The First Fly Fishing in BCfly fishing lytton bc ©BFandrich

Fly-fishing in Lytton goes back a long, long time! The journal of Arthur Thomas Bushby - the personal clerk and registrar of none other than the famous “Hanging Judge” Mathew Begbie -  contains a very significant reference on Sunday, April 3, 1859. While in Lytton, Bushby wrote, “I went out with Begbie and he tried the Thompson with a fly but with no success – while I lounged on the sand in the sun a cigar en bouche and the Chinook vocabulary en main!!” (154).

This is the first written record of fly-fishing on the Thompson and possibly the first written record of fly-fishing in BC. Need we say more? Ever since, Lytton has been an angler’s mecca.

 

 

white water rafting lytton bc ©BFandrichLytton BC – Canada’s Rafting Capital

Lytton is the tl'kemtsin or meeting of two great rivers - the Thompson and the Fraser. Adopted in the 1980's, Lytton’s slogan Canada’s Rafting Capital came about when there were 25 different commercial rafting companies operating out of Lytton. Because of the importance of whitewater rafting to our local economy, it remains part of our business identity to this day.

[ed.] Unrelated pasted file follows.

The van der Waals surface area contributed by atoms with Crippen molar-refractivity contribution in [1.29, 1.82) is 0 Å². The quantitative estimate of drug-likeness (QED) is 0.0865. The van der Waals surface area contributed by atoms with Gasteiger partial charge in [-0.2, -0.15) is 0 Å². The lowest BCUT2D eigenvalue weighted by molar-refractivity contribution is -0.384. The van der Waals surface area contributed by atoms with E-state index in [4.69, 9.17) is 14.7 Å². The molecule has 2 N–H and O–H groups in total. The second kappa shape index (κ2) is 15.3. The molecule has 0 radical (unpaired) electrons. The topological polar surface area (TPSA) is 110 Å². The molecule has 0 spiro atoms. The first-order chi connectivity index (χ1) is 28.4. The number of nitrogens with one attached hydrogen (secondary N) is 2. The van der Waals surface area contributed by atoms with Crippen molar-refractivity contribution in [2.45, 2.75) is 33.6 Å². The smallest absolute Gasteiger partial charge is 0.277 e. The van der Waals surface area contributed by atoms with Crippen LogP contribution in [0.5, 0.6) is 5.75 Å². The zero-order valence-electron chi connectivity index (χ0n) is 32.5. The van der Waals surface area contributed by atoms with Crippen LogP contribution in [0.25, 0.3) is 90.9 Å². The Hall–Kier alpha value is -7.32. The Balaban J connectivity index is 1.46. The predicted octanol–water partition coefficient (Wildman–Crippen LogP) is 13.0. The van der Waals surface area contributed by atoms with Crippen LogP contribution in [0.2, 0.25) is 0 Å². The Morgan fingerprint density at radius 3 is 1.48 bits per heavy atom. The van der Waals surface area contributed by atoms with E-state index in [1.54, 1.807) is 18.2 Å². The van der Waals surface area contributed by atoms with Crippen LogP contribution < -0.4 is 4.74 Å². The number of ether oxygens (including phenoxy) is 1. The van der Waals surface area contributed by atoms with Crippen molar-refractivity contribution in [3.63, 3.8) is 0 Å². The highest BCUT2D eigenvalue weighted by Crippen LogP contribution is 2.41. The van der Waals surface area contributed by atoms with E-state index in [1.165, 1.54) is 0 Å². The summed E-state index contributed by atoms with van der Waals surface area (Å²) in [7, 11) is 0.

Whitewater rafting was in its infancy on the Thompson River when Bernie Fandrich opened Kumsheen Raft Adventures in 1973. From one raft on the river, the whitewater industry grew into Lytton’s major tourist attraction. Today, the Thompson is one of the most popular whitewater rafting rivers in Canada; thousands of enthusiasts flood to Lytton in the summer to challenge the Devil’s Gorge and other great rapids of the Thompson. 

Several rafting companies offer daily trips from late June until late September.

 

 

 

  

 Walking Tour of LyttonLytton BC ©BFandrich

Take in the magnificent natural scenery surrounding you while searching out the painted silhouettes around the village and admiring the beautiful gardens during the spring and summer time that all add to Lytton’s small-town charm.